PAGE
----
Ron DeSantis is a bully. And like many bullies, all the bluster and chest-puffing mostly serves to betray his own glaring inadequacy—namely, that he’s an absurd weirdo whose ambitions far exceed his aptitudes. Case in point: the Florida governor’s threat to begin an “inquiry” into Bud Light’s quickly-abandoned marketing campaign featuring transgender social media star Dylan Mulvaney.
“We believe that when you take your eye off the ball like that, you’re not following your fiduciary duty,” DeSantis told Fox News’ Jesse Watters Thursday evening, announcing plans to investigate the beer brand’s parent company, AB InBev. “It could be something that leads to a derivative lawsuit filed on behalf of the shareholders of the Florida pension fund, because at the end of the day, there’s gotta be penalties for when you put business aside to focus on your social agenda at the expense of hardworking people.”
The idea—which DeSantis also raised in a letter Thursday to Florida’s State Board of Administration—is so patently stupid that it barely deserves a full recounting. So the gist is this: Back in April, Bud Light partnered with Mulvaney for a marketing campaign, which it quickly abandoned after conservatives threw a tantrum. Despite throwing Mulvaney under the bus, Bud Light has continued to suffer the wrath of the right, and has struggled to regain its sales numbers. According to DeSantis, that dip in sales—which conservatives themselves brought about—may mean the company “breached legal duties owed to its shareholders.”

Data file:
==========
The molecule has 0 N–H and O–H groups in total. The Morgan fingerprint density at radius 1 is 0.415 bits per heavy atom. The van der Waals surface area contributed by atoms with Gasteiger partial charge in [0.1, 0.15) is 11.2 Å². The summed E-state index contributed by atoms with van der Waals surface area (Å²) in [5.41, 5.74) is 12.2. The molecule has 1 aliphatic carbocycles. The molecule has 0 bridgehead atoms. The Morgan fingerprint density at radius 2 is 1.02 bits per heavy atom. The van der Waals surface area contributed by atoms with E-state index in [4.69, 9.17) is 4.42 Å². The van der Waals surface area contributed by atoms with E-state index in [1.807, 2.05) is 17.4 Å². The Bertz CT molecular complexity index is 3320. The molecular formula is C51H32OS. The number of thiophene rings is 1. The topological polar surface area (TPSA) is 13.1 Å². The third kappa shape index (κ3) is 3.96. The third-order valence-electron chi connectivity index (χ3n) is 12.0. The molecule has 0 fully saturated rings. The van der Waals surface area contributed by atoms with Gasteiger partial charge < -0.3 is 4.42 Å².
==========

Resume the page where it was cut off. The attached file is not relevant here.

“All options are on the table,” DeSantis wrote, accusing the company of “virtue signaling.”
If this idiotic “inquiry” into the beer company sounds familiar, it’s perhaps because Texas Senator Ted Cruz—a failed GOP presidential candidate whose ranks DeSantis seems poised to join—already announced a probe of his own into this matter of grave national import back in May. So not only is this performance by DeSantis stupid; it’s also unoriginal.
Which isn’t surprising: Much of DeSantis’s act is borrowed from Donald Trump. And even one of his most high-profile stunts—sending migrants to blue enclaves (i.e., using human beings as pawns to protest Joe Biden’s border policies)—was cribbed from the Greg Abbott playbook. DeSantis’s transformation of Florida into a petri dish of far-right policy may have made him a national figure. But that has not been able to make up for his significant deficiencies as a national candidate—including, but not limited to, his lack of anything approximating personality or charisma.
That’s left him with nothing but culture war. It may play with any members of the very-online right still thinking about Bud Light, but is more likely to confuse anyone who logged off from this inane controversy months ago. Perhaps it will even irk Republicans who don’t like the idea of government trying to exert control over corporations’ ad campaigns, or at least those who would prefer their party leaders focus on something other than pissing contests with Bud Light and Disney, the latter of which DeSantis has been feuding with for more than a year over its then-CEO’s reluctant, mild-criticism of Florida’s hideous “Don’t Say Gay” law.
Between that Disney dust-up and his presidential bid, it may be hard for DeSantis to find the time to battle Bud Light. But it’s possible his schedule could be freeing up pretty soon, based on recent reports out of his floundering race for the GOP nod: “The entire campaign is on the brink,” a source familiar with the matter told NBC News after DeSantis fired about a dozen staffers this week. “I’ve never seen anything like it.”